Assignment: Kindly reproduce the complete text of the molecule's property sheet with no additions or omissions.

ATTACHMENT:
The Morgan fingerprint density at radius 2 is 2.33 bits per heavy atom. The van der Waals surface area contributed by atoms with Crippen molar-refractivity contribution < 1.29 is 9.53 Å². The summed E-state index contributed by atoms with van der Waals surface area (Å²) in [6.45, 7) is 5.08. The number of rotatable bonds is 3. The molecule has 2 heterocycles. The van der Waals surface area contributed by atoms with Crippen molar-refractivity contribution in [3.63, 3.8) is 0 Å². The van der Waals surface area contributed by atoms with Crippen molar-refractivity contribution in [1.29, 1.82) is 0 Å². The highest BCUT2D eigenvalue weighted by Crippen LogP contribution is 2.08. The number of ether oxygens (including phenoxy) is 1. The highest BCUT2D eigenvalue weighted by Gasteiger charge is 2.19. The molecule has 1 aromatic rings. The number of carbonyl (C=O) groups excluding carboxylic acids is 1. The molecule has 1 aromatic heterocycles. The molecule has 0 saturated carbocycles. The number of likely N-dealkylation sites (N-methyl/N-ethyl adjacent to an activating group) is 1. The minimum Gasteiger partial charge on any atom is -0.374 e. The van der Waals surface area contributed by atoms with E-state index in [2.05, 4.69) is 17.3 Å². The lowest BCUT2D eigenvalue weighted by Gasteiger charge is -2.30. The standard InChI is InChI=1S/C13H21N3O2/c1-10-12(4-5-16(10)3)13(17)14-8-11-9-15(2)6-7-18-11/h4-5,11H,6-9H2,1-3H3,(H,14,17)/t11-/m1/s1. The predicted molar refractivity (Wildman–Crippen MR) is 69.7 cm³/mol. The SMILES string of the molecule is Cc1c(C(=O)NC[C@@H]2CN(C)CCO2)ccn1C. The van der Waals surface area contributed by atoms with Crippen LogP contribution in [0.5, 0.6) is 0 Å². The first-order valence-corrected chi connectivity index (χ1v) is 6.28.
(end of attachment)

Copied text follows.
The Morgan fingerprint density at radius 2 is 2.33 bits per heavy atom. The van der Waals surface area contributed by atoms with Crippen molar-refractivity contribution < 1.29 is 9.53 Å². The summed E-state index contributed by atoms with van der Waals surface area (Å²) in [6.45, 7) is 5.08. The number of rotatable bonds is 3. The molecule has 2 heterocycles. The van der Waals surface area contributed by atoms with Crippen molar-refractivity contribution in [3.63, 3.8) is 0 Å². The van der Waals surface area contributed by atoms with Crippen molar-refractivity contribution in [1.29, 1.82) is 0 Å². The highest BCUT2D eigenvalue weighted by Crippen LogP contribution is 2.08. The number of ether oxygens (including phenoxy) is 1. The highest BCUT2D eigenvalue weighted by Gasteiger charge is 2.19. The molecule has 1 aromatic rings. The number of carbonyl (C=O) groups excluding carboxylic acids is 1. The molecule has 1 aromatic heterocycles. The molecule has 0 saturated carbocycles. The number of likely N-dealkylation sites (N-methyl/N-ethyl adjacent to an activating group) is 1. The minimum Gasteiger partial charge on any atom is -0.374 e. The van der Waals surface area contributed by atoms with E-state index in [2.05, 4.69) is 17.3 Å². The lowest BCUT2D eigenvalue weighted by Gasteiger charge is -2.30. The standard InChI is InChI=1S/C13H21N3O2/c1-10-12(4-5-16(10)3)13(17)14-8-11-9-15(2)6-7-18-11/h4-5,11H,6-9H2,1-3H3,(H,14,17)/t11-/m1/s1. The predicted molar refractivity (Wildman–Crippen MR) is 69.7 cm³/mol. The SMILES string of the molecule is Cc1c(C(=O)NC[C@@H]2CN(C)CCO2)ccn1C. The van der Waals surface area contributed by atoms with Crippen LogP contribution in [0.5, 0.6) is 0 Å². The first-order valence-corrected chi connectivity index (χ1v) is 6.28.